The way hacking integrates with car chases is really satisfying, even if the opportunities to use your hacking tricks during a car chase aren’t frequent enough. There aren’t enough bridges and retractable bollards and so forth for you to trigger with your hacking skillz for it to come up in anything but an extended car chase, which is too bad, because it feels great when you trigger bollards behind you and the cops/gangsters/whoever slam into them and the game cuts away in super slo-mo so you can see the wreck before snapping you back to third-person perspective as you speed away.

Some people accused the game of being a Minority Report-style “arrest people for crimes your system predicts they will commit in the future” thing, that the game was totally oblivious to how the point of Minority Report is that this system is bad. I don’t think that holds up. The game has a system where the city-wide surveillance network you’re hacked into will sometimes alert you to a probable crime and you can show up to chase down the criminal, but you fail the side quest if you get too close to the suspect before they start actually committing a crime and you lose reputation for attacking a civilian like normal if you beat the shit out of someone (or kill them) who hasn’t done a crime yet. Sometimes you have to sit and watch someone pointing a gun at the back of someone else’s head for about a full second before the “crime probability” indicator finally ticks over to the red and you get credit for intervening.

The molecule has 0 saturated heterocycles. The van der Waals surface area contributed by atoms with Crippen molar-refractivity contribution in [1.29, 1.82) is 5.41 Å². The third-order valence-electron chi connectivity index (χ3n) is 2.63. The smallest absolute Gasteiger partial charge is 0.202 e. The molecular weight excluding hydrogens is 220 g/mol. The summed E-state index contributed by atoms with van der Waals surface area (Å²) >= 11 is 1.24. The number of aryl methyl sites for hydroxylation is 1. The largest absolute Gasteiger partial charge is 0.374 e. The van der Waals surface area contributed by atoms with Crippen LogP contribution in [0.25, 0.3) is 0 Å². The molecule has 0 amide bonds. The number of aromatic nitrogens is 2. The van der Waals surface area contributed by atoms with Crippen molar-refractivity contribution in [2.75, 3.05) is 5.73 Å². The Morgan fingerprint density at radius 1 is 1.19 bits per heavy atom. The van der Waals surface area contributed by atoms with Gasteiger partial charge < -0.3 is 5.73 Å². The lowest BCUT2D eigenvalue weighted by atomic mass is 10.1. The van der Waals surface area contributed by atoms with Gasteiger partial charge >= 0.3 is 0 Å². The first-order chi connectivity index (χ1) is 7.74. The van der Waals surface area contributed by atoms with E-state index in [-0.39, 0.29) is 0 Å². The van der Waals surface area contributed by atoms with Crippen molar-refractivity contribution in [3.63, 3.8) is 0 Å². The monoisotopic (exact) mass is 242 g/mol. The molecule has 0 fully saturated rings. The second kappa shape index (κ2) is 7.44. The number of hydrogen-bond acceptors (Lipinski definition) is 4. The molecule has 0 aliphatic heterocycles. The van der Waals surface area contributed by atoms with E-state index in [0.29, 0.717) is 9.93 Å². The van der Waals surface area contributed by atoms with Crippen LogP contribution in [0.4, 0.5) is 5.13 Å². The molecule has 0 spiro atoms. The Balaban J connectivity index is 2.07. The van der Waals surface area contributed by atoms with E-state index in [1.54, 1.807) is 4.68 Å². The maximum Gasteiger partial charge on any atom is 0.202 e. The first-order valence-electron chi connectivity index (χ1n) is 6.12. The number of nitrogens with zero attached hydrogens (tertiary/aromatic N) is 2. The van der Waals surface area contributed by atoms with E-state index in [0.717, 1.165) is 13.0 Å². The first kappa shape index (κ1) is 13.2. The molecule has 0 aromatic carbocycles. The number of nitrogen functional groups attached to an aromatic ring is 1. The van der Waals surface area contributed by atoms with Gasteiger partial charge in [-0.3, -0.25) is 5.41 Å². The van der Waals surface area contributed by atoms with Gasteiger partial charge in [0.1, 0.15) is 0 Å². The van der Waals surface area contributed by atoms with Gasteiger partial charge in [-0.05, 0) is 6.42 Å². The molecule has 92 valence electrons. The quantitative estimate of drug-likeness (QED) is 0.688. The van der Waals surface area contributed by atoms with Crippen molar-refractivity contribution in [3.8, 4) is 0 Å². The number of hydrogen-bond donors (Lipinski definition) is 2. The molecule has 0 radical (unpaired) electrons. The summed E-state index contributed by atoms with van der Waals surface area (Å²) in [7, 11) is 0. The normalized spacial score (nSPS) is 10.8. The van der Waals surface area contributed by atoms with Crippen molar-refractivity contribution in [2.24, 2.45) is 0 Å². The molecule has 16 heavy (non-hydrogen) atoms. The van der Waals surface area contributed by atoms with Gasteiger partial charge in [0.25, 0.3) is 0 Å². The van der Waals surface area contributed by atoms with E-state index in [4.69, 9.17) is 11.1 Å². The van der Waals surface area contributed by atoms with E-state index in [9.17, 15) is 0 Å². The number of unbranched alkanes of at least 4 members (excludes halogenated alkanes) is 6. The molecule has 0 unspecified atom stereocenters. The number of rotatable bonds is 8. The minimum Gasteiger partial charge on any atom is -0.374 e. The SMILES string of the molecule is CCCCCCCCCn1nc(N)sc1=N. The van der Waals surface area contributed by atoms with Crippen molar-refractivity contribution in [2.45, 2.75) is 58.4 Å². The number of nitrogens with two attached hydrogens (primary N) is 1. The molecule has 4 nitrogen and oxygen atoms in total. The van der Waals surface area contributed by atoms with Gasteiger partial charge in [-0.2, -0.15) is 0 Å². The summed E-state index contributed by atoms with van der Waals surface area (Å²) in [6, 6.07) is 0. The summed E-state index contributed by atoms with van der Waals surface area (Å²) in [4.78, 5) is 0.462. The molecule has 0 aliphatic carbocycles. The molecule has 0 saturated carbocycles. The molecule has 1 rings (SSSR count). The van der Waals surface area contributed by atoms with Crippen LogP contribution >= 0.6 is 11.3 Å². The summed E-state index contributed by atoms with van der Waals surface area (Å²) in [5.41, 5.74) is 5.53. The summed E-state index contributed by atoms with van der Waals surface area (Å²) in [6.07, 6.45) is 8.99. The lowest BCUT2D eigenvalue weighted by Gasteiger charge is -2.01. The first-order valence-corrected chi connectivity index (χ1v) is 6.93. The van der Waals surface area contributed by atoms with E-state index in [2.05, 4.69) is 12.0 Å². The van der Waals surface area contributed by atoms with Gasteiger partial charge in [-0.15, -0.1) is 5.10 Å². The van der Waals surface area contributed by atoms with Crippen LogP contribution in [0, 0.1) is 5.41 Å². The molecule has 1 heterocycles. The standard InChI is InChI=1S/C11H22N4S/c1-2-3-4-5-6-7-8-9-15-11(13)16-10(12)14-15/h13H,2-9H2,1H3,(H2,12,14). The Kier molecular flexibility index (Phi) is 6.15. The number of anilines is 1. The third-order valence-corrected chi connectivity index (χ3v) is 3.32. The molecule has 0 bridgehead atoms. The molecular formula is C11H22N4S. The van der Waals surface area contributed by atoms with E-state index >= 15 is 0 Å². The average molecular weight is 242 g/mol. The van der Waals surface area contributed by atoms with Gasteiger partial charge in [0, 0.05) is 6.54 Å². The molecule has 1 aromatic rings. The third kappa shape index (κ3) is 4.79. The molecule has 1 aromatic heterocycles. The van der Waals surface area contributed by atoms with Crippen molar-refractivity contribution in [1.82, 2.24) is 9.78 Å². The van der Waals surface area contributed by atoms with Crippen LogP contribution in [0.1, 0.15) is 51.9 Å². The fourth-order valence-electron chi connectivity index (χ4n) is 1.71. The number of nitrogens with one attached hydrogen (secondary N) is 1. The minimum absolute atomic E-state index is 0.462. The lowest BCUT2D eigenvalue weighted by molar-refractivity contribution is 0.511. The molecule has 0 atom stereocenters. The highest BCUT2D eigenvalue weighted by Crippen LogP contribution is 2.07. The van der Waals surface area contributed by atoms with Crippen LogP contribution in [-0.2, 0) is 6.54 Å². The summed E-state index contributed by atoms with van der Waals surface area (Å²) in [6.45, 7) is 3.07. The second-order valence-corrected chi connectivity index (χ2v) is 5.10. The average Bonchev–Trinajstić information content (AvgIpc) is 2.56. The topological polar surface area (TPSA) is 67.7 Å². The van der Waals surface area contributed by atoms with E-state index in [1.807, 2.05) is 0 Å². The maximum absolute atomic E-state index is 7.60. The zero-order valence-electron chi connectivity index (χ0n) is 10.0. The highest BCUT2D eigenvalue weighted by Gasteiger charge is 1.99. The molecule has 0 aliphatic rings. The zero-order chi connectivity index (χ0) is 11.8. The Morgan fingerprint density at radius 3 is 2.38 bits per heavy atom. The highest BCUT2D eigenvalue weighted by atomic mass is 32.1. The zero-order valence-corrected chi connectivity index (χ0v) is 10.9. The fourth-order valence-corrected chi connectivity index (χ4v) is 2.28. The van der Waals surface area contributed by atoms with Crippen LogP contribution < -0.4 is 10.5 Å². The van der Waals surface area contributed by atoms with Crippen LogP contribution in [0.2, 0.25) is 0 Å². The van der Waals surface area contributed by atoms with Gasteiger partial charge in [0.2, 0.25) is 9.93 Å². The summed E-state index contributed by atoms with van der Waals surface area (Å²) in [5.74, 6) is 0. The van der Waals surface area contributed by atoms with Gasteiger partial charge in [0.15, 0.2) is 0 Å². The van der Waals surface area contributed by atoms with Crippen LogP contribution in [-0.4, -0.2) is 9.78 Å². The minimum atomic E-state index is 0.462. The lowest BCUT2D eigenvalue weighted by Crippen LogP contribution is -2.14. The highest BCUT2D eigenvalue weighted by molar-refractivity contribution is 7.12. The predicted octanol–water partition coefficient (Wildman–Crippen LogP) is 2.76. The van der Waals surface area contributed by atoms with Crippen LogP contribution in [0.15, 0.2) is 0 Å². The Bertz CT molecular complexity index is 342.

Every potential crime does always turn out to be an actual crime, which is probably because it would not be very fun to go to all the trouble of going to the location, finding the potential criminal, and then it turns out the system was wrong and there’s nothing to do. This seriously harms the portrayal of the system, and it fails to depict a lot of very valid concerns people have about this kind of Minority Report-adjacent crime prediction tech. Plus, you only get credit for completing the side mission if you intervene in a crime in progress, not for scaring the criminal off by your presence alone before anything happens. Aiden will even talk to himself about how he has to keep enough of a distance to avoid spooking the criminal until they’re actually doing a crime. The window between the crime starting and the point when the unlucky victim dies (and the random crimes are always a murder, at least if you let them go on long enough) is pretty small, so the strategy the game incentivizes (and which is therefore implicitly Aiden’s canonical MO) is to gamble with the lives of innocent civilians to maximize the number of criminals caught and viciously beaten with your extendable billy club thing. Surely the best thing to do in this situation is to scare the criminal off just by being close enough to witness an attack, then use ctOS’ facial recognition system to keep track of both them and the victim, investigating the reason behind the crime and establishing proof of guilt/intent that way. This is a way more involved mission, so you wouldn’t actually want to implement that, but that just means you should come at the problem from a different direction: Change the setup so that “protect civilian from this bad guy” is a reasonable course of action. Like, have the crime be in progress when you show up, so just walking close enough to scare the criminal off is not an option.